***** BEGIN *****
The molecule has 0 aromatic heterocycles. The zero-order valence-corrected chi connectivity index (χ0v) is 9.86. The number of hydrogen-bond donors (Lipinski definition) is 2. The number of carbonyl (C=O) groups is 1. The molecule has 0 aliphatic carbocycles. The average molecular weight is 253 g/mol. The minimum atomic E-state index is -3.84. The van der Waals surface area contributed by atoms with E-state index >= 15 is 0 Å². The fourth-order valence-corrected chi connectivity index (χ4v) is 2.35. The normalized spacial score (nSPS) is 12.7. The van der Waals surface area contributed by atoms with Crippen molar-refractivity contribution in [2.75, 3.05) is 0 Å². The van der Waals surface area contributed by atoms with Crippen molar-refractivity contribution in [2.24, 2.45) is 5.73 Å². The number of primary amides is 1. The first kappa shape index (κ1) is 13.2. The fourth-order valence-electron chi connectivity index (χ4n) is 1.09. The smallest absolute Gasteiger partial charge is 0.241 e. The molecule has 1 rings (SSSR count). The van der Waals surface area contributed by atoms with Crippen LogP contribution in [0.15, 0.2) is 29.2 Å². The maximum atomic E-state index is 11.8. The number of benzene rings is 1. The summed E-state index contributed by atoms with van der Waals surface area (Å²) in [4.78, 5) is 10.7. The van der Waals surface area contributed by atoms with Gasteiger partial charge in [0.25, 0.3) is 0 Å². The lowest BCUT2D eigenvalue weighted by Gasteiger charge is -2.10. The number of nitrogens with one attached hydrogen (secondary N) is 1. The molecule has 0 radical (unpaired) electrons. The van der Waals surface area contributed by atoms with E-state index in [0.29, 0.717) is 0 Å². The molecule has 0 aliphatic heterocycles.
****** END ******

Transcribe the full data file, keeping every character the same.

The molecule has 0 aromatic heterocycles. The zero-order valence-corrected chi connectivity index (χ0v) is 9.86. The number of hydrogen-bond donors (Lipinski definition) is 2. The number of carbonyl (C=O) groups is 1. The molecule has 0 aliphatic carbocycles. The average molecular weight is 253 g/mol. The minimum atomic E-state index is -3.84. The van der Waals surface area contributed by atoms with E-state index >= 15 is 0 Å². The fourth-order valence-corrected chi connectivity index (χ4v) is 2.35. The normalized spacial score (nSPS) is 12.7. The van der Waals surface area contributed by atoms with Crippen molar-refractivity contribution in [2.75, 3.05) is 0 Å². The van der Waals surface area contributed by atoms with Crippen molar-refractivity contribution in [2.24, 2.45) is 5.73 Å². The number of primary amides is 1. The first kappa shape index (κ1) is 13.2. The fourth-order valence-electron chi connectivity index (χ4n) is 1.09. The smallest absolute Gasteiger partial charge is 0.241 e. The molecule has 1 rings (SSSR count). The van der Waals surface area contributed by atoms with Crippen LogP contribution in [0.15, 0.2) is 29.2 Å². The maximum atomic E-state index is 11.8. The number of benzene rings is 1. The summed E-state index contributed by atoms with van der Waals surface area (Å²) in [4.78, 5) is 10.7. The van der Waals surface area contributed by atoms with Gasteiger partial charge in [0.25, 0.3) is 0 Å². The lowest BCUT2D eigenvalue weighted by Gasteiger charge is -2.10. The number of nitrogens with one attached hydrogen (secondary N) is 1. The molecule has 0 radical (unpaired) electrons. The van der Waals surface area contributed by atoms with E-state index in [0.29, 0.717) is 0 Å². The molecule has 0 aliphatic heterocycles.